So first the under the radar inside fix:
Basically, they outline why volume and volatility have jumped so much since 2007; and it’s not due to the credit crisis. They estimate that 70% of the volume in today’s markets is from high-frequency program trading. They outline how large brokers and funds can buy and sell a stock for the same price and still make 0.5 cents. Do that a million times a day and the money adds up. Or maybe do it 8 billion times. It requires powerful computers, complicity of the exchanges (because the exchanges get paid a lot), and highly proximate computer connections. Literally, the need for speed is so important that to play this game you have to have your servers physically at the exchange. Across the river in New Jersey is too slow. Forget Texas or California. This is a game played out in microseconds.
The retail world doesn’t get to play. This is a game only for big boys who can afford to pay for the “arms” needed to fight this war. But the rest of us pay for the game, as that half cent is like a tax on transactions, not to mention the increased daily volatility, which skews pricing. Think it doesn’t affect you? That “tax” is paid by mutual funds, your pension fund, and every large institution.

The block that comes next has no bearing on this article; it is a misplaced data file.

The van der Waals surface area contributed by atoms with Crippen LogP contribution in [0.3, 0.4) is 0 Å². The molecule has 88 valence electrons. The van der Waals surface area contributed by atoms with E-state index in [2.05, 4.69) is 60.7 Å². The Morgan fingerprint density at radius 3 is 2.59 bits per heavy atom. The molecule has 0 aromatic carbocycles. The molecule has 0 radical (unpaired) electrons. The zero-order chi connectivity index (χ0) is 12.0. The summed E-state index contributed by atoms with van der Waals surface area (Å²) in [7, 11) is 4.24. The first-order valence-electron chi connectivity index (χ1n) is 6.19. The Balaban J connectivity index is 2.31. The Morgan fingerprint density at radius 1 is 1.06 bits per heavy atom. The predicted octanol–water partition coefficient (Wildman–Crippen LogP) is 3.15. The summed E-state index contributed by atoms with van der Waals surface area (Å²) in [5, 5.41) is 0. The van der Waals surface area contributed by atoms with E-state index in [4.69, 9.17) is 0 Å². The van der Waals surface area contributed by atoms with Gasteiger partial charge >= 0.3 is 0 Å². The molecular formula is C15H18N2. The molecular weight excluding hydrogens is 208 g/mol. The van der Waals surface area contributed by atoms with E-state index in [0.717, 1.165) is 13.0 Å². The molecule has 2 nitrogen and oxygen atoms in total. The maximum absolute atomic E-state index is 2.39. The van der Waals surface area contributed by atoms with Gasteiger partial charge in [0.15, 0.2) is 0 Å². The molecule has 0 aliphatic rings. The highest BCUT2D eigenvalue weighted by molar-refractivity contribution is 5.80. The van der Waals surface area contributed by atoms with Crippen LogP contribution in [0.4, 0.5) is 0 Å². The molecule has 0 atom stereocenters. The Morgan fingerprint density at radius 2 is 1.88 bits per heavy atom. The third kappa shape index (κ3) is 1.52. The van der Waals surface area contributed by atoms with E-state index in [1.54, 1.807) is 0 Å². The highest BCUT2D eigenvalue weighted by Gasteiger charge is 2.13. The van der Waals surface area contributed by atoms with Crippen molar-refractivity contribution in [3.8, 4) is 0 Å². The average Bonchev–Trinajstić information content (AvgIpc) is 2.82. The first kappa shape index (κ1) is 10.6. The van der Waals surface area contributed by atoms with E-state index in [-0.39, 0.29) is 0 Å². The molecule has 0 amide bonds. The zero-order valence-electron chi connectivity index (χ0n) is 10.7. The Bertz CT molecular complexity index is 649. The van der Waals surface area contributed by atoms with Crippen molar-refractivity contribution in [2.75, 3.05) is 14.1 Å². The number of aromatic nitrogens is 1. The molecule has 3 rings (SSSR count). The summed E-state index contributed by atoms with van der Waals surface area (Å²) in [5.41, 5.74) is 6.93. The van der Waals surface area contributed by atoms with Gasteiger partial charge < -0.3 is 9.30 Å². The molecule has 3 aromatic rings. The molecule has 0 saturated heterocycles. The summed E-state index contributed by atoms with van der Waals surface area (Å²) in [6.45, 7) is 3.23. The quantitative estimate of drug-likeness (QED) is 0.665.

Next back to excessive debt and why we should heed the Japanese lessons learned from their lost deacde before it’s too late:
Ok, let’s go over these points:
Japan’s population is shrinking, and the number of workers per retiree is rising. Japan has the highest ratio of debt to GDP in the developed world. And that debt is growing by 7-8% a year, and does not include local debt. Interest rates cannot go lower. Savings are falling rapidly and will not be able to cover the need for new debt issuance, by a long shot. Within a few years, because of the aging of the population, savings will go negative. Social security payments are rising. GDP is shrinking, and export trade is off about 30-40%, depending on the industry. Machine tools are down 80%!